Opportunity knocks as Canada increases immigration targets
Six years ago, Jamila Nahhat arrived in Canada from the Middle East with her parents not knowing a word of English. Today, the 20-year-old Syrian woman is enrolled in a nursing program at Memorial University in Newfoundland and excited about a healthcare career.
Newcomers know that language requirements are a key aspect of a successful immigration journey in this country. As Canada moves to significantly increase immigration, we should ensure that we are hyperfocused on providing the right language training for those looking to make a new home here.
Canada is the fourth most popular destination for English language learners and second for French language students, according to Languages Canada. That leaves room for improvement as Canada focuses on increasing its tax base and filling unoccupied employment positions.
Inconsistent approach across provinces
One of the barriers to increasing those numbers is our country’s constitutional structure. Federally, Canada is limited in shaping education policy (even though it provides financial support for postsecondary programs, through the Canada student loan program, and other programs). Each of the ten provinces and three territories has authority over its education structure. So, education programs delivered in Saskatchewan, for instance, can appear to be quite different to what is offered in Ontario.
That disjoint presents challenges to educational institutions and provincial governments trying to market our education product to international students in countries such as India, China and South Africa. We are losing competitive advantage to countries with a more centralized approach, including Australia, which has put out a more unified brand of education.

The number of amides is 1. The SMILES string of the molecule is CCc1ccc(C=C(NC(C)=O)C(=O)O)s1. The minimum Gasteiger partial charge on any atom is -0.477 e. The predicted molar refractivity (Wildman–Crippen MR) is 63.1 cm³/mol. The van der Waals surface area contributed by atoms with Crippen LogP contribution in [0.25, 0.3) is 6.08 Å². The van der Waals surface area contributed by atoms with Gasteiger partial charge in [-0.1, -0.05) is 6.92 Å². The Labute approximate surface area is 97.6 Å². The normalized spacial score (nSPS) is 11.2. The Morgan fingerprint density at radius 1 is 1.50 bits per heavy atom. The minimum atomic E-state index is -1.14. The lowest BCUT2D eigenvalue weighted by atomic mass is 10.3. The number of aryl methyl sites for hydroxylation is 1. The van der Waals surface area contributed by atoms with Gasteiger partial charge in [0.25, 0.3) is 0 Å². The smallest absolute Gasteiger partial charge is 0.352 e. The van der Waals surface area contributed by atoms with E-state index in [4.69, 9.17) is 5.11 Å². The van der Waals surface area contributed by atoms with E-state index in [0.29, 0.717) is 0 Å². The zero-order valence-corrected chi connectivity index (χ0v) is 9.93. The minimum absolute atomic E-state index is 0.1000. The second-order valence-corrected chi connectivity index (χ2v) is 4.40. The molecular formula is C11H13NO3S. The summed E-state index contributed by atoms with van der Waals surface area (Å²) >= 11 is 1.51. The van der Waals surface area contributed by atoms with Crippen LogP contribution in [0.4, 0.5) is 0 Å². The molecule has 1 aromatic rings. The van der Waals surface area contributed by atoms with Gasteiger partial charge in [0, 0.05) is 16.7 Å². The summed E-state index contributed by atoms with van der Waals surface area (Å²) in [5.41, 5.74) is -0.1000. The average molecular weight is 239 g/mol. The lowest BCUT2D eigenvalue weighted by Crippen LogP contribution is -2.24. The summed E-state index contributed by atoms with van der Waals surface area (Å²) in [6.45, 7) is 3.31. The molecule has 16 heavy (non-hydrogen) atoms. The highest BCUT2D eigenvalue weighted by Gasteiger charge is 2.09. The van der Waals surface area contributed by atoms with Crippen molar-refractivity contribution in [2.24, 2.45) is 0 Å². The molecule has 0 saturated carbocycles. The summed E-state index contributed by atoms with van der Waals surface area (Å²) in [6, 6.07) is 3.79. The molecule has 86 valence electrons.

Despite that, Canada remains a hugely popular choice for international students thanks to its reputation for neutrality, a relatively strong economy and the fact that multiculturalism and diversity are fundamental aspects of its national identity.
The federal government plans to welcome at least 500,000 immigrants a year by 2025 (the author suggests that number is likely to be even higher given the recent relaxation of certain legal and regulatory barriers) in an effort to replenish a dwindling tax base and the large number of aging workers expected to soon retire from the workforce.
That disconnect in the Canadian education brand must be resolved if we expect to attract the right students, those who are pre-qualified to meet Canada’s labour market demand.
There is value in recognizing that different vocations require different, and varying degrees of language skills. However, all vocations and professions require some degree of language proficiency.
Many professions, including those in health care and the legal sector, for example, have their own nuance-specific language and acronyms. Offering newcomers vocation-specific language training in addition to English as a Second Language (ESL) classes could help them more quickly transition into the professions for which they were trained.
The goal is to reduce the time these highly skilled professionals spend in the entry-level jobs we often see immigrants occupying or sidestep it altogether wherever possible. We don’t want foreign-trained professionals driving taxis when they are able and willing to contribute as a (direly needed) family physician, nurse, or paramedic in northern Ontario, or even in large metropolitan centres.